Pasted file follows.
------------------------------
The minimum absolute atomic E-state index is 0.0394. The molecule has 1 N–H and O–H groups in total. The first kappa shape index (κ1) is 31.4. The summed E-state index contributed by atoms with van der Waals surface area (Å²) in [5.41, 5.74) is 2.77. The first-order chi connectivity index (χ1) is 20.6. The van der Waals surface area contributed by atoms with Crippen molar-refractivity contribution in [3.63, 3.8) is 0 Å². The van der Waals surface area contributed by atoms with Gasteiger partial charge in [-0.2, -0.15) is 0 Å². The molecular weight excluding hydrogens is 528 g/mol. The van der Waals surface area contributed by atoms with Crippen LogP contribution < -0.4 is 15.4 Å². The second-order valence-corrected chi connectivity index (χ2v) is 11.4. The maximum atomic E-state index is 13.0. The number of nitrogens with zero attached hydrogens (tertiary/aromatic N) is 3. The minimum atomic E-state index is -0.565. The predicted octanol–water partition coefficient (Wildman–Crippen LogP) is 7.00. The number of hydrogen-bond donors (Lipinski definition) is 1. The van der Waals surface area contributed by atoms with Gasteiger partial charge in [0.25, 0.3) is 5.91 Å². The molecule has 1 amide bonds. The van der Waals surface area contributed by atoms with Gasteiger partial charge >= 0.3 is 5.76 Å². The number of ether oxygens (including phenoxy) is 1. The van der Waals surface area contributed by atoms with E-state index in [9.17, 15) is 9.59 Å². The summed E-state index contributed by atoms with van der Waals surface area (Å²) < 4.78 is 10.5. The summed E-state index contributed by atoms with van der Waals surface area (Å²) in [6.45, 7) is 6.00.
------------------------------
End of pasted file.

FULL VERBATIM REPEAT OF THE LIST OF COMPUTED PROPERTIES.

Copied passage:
The minimum absolute atomic E-state index is 0.0394. The molecule has 1 N–H and O–H groups in total. The first kappa shape index (κ1) is 31.4. The summed E-state index contributed by atoms with van der Waals surface area (Å²) in [5.41, 5.74) is 2.77. The first-order chi connectivity index (χ1) is 20.6. The van der Waals surface area contributed by atoms with Crippen molar-refractivity contribution in [3.63, 3.8) is 0 Å². The van der Waals surface area contributed by atoms with Gasteiger partial charge in [-0.2, -0.15) is 0 Å². The molecular weight excluding hydrogens is 528 g/mol. The van der Waals surface area contributed by atoms with Crippen LogP contribution < -0.4 is 15.4 Å². The second-order valence-corrected chi connectivity index (χ2v) is 11.4. The maximum atomic E-state index is 13.0. The number of nitrogens with zero attached hydrogens (tertiary/aromatic N) is 3. The minimum atomic E-state index is -0.565. The predicted octanol–water partition coefficient (Wildman–Crippen LogP) is 7.00. The number of hydrogen-bond donors (Lipinski definition) is 1. The van der Waals surface area contributed by atoms with Gasteiger partial charge in [0.25, 0.3) is 5.91 Å². The molecule has 1 amide bonds. The van der Waals surface area contributed by atoms with Gasteiger partial charge >= 0.3 is 5.76 Å². The number of ether oxygens (including phenoxy) is 1. The van der Waals surface area contributed by atoms with E-state index in [9.17, 15) is 9.59 Å². The summed E-state index contributed by atoms with van der Waals surface area (Å²) < 4.78 is 10.5. The summed E-state index contributed by atoms with van der Waals surface area (Å²) in [6.45, 7) is 6.00.